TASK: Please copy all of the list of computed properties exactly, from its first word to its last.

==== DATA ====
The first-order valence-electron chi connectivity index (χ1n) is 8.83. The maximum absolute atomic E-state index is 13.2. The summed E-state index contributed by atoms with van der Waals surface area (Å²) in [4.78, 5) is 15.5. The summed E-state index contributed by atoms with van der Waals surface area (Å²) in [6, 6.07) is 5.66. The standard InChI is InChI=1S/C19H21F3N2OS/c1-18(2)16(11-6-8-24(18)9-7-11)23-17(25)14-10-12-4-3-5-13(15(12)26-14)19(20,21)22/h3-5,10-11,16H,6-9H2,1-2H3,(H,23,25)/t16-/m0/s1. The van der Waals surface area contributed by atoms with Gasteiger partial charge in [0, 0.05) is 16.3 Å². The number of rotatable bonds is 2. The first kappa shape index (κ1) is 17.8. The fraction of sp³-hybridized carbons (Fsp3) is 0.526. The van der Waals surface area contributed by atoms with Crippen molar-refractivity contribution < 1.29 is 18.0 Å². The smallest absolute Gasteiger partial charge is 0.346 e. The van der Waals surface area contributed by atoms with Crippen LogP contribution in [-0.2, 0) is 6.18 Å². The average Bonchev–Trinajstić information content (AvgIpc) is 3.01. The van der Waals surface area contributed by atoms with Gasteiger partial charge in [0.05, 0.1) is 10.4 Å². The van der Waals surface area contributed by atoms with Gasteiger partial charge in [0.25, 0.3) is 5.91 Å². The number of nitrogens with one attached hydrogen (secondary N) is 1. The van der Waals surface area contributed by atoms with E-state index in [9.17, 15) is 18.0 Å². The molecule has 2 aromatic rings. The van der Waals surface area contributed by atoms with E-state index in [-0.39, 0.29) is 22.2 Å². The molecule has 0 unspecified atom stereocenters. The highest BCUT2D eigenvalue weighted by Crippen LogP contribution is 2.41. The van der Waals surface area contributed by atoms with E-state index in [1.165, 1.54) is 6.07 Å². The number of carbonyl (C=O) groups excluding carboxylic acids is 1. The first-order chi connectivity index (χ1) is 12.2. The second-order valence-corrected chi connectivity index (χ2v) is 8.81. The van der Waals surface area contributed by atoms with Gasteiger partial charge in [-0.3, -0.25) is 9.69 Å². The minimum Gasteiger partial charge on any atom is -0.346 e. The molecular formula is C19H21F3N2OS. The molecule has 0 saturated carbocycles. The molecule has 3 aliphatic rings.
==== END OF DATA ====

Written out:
The first-order valence-electron chi connectivity index (χ1n) is 8.83. The maximum absolute atomic E-state index is 13.2. The summed E-state index contributed by atoms with van der Waals surface area (Å²) in [4.78, 5) is 15.5. The summed E-state index contributed by atoms with van der Waals surface area (Å²) in [6, 6.07) is 5.66. The standard InChI is InChI=1S/C19H21F3N2OS/c1-18(2)16(11-6-8-24(18)9-7-11)23-17(25)14-10-12-4-3-5-13(15(12)26-14)19(20,21)22/h3-5,10-11,16H,6-9H2,1-2H3,(H,23,25)/t16-/m0/s1. The van der Waals surface area contributed by atoms with Gasteiger partial charge in [0, 0.05) is 16.3 Å². The number of rotatable bonds is 2. The first kappa shape index (κ1) is 17.8. The fraction of sp³-hybridized carbons (Fsp3) is 0.526. The van der Waals surface area contributed by atoms with Crippen molar-refractivity contribution < 1.29 is 18.0 Å². The smallest absolute Gasteiger partial charge is 0.346 e. The van der Waals surface area contributed by atoms with Crippen LogP contribution in [-0.2, 0) is 6.18 Å². The average Bonchev–Trinajstić information content (AvgIpc) is 3.01. The van der Waals surface area contributed by atoms with Gasteiger partial charge in [0.05, 0.1) is 10.4 Å². The van der Waals surface area contributed by atoms with Gasteiger partial charge in [0.25, 0.3) is 5.91 Å². The number of nitrogens with one attached hydrogen (secondary N) is 1. The van der Waals surface area contributed by atoms with E-state index in [9.17, 15) is 18.0 Å². The molecule has 2 aromatic rings. The van der Waals surface area contributed by atoms with E-state index in [-0.39, 0.29) is 22.2 Å². The molecule has 0 unspecified atom stereocenters. The highest BCUT2D eigenvalue weighted by Crippen LogP contribution is 2.41. The van der Waals surface area contributed by atoms with E-state index in [1.165, 1.54) is 6.07 Å². The number of carbonyl (C=O) groups excluding carboxylic acids is 1. The first-order chi connectivity index (χ1) is 12.2. The second-order valence-corrected chi connectivity index (χ2v) is 8.81. The van der Waals surface area contributed by atoms with Gasteiger partial charge in [-0.3, -0.25) is 9.69 Å². The minimum Gasteiger partial charge on any atom is -0.346 e. The molecular formula is C19H21F3N2OS. The molecule has 0 saturated carbocycles. The molecule has 3 aliphatic rings.